Government’s code words for rationalizing this change are “outfitter viability,” which is the politically correct version of guide-outfitters claim they are going broke. Minister Thomson has stated on numerous occasions government’s unilateral decision is only a transfer of 60 animals from British Columbians to guide-outfitters across the province. Naturally, the public data used to derive these 60 animals is protected by a cabinet confidentiality agreement.
It seems transparency is so important to government, even the public cannot see public data.
When questioned, some of the MLAs in the Okanagan have stated to their constituents that it is only one animal throughout the region and that these changes were required for guide-outfitter viability. Unfortunately, the public data that has been made available to the public not support government’s tale.
Through policy manipulation, and increasing moose populations, guide-outfitters allocation has nearly tripled from 12 moose per year in 2001 to 35 per year in 2015. Guide-outfitters allocation for moose in 2014 was 28, this year it will be 35, an increase of 7. According to some MLAs it is only animal; according to public data it is far more. Just how big does the subsidy need to be to ensure guide-outfitters remain viable?
The irony of this is some of the increase in allocations is a result of moose inventory work which local clubs paid for out-of-pocket. In 2010 government threatened to reduce resident hunter harvest of moose because of perceived population declines and increased moose harvest due to unmitigated access, a result of logging from the mountain pine beetle epidemic. Local fish and game clubs scrounged together $40,000 to pay for aerial counts – the Guide-Outfitters Association of B.C. chose to free-ride and did not “chip-in” to pay to ensure accurate inventory was being conducted.
The results in the study area showed the moose population was nearly double government’s previous estimate. Government benefited by not having to pay for one of its core responsibilities, and the guide-outfitter in the area received an increase in allocation. While moose hunting opportunities were still reduced for resident hunters, the results gave hunters comfort knowing moose were being managed sustainably.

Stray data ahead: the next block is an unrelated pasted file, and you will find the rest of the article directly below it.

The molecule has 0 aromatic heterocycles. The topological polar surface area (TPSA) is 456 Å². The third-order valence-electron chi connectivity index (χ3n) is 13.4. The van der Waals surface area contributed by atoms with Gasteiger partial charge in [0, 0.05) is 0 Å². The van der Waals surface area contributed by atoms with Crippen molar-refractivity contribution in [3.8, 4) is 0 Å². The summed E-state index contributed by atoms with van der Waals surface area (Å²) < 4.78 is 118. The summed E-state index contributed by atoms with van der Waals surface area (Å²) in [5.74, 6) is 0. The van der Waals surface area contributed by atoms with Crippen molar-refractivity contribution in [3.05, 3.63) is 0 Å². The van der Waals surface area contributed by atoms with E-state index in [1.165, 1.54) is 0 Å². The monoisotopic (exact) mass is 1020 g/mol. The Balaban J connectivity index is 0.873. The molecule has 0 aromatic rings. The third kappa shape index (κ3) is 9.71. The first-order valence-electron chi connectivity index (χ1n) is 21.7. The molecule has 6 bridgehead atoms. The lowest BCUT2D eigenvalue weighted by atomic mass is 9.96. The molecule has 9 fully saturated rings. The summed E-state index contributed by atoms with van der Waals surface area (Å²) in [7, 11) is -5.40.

The irony continues as it is known throughout government that guide-outfitters cannot sell their moose allocation in the Okanagan. In fact some guide-outfitters have been giving these hunting opportunities to friends and family to make it appear they are selling their allocation and there has been an economic contribution. To help rationalize its “outfitter viability” argument government has been happy to bias its economic data and count these hunts as full sticker price!
While some MLAs claim it’s only one animal in the Okanagan, guide-outfitters in the Okanagan have received tremendous benefit since 2001 – it is B.C. hunters, and fish and game clubs who are paying the price both literally and figuratively. What is the point of volunteering your time and money towards conservation if government is going to reduce or eliminate your access and give it to a private interest?
Minister Thomson considers his government’s decision fair and balanced. How does removing access to a natural resource which thousands of Okanagan residents and hundreds of thousands of British Columbians volunteer to conserve, and cherish, represent the public’s interest? Will 40 per cent of B.C.’s lakes and parks be set aside for guide-outfitters to ensure their viability? Will there come a day where 40 per cent of our beaches are set aside to subsidize a few special interests?
In B.C. we are well on our way to privatization, following in the shoes of the European model where fish and wildlife are owned by individuals. According to government it is not a big deal. So long as you do not intend on hiking, fishing, hunting or using any public spaces in the future I agree.
Jesse Zeman, Wildlife Committee
OCEOLA Fish and Game Club